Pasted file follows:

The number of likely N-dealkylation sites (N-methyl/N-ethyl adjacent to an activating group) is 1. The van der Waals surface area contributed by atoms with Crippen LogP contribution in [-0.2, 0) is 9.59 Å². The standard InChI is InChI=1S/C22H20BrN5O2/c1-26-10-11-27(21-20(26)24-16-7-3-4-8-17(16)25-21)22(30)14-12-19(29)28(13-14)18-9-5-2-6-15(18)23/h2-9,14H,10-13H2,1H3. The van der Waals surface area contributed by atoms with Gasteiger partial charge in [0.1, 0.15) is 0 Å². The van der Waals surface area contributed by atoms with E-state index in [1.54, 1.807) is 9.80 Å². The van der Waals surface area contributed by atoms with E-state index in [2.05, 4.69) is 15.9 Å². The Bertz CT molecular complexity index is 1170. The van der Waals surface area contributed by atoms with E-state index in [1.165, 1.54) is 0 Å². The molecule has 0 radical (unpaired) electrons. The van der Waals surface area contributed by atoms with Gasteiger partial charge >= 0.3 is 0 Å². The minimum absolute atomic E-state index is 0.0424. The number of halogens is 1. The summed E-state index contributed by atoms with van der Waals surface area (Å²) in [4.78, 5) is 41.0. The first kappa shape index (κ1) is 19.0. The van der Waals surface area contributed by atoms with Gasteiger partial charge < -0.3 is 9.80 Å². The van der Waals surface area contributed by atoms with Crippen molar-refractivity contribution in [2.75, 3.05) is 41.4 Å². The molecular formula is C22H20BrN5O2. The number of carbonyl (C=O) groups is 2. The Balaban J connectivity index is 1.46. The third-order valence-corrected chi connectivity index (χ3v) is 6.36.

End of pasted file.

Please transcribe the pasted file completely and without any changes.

The number of likely N-dealkylation sites (N-methyl/N-ethyl adjacent to an activating group) is 1. The van der Waals surface area contributed by atoms with Crippen LogP contribution in [-0.2, 0) is 9.59 Å². The standard InChI is InChI=1S/C22H20BrN5O2/c1-26-10-11-27(21-20(26)24-16-7-3-4-8-17(16)25-21)22(30)14-12-19(29)28(13-14)18-9-5-2-6-15(18)23/h2-9,14H,10-13H2,1H3. The van der Waals surface area contributed by atoms with Gasteiger partial charge in [0.1, 0.15) is 0 Å². The van der Waals surface area contributed by atoms with E-state index in [1.54, 1.807) is 9.80 Å². The van der Waals surface area contributed by atoms with E-state index in [2.05, 4.69) is 15.9 Å². The Bertz CT molecular complexity index is 1170. The van der Waals surface area contributed by atoms with E-state index in [1.165, 1.54) is 0 Å². The molecule has 0 radical (unpaired) electrons. The van der Waals surface area contributed by atoms with Gasteiger partial charge >= 0.3 is 0 Å². The minimum absolute atomic E-state index is 0.0424. The number of halogens is 1. The summed E-state index contributed by atoms with van der Waals surface area (Å²) in [4.78, 5) is 41.0. The first kappa shape index (κ1) is 19.0. The van der Waals surface area contributed by atoms with Gasteiger partial charge < -0.3 is 9.80 Å². The van der Waals surface area contributed by atoms with Crippen molar-refractivity contribution in [2.75, 3.05) is 41.4 Å². The molecular formula is C22H20BrN5O2. The number of carbonyl (C=O) groups is 2. The Balaban J connectivity index is 1.46. The third-order valence-corrected chi connectivity index (χ3v) is 6.36.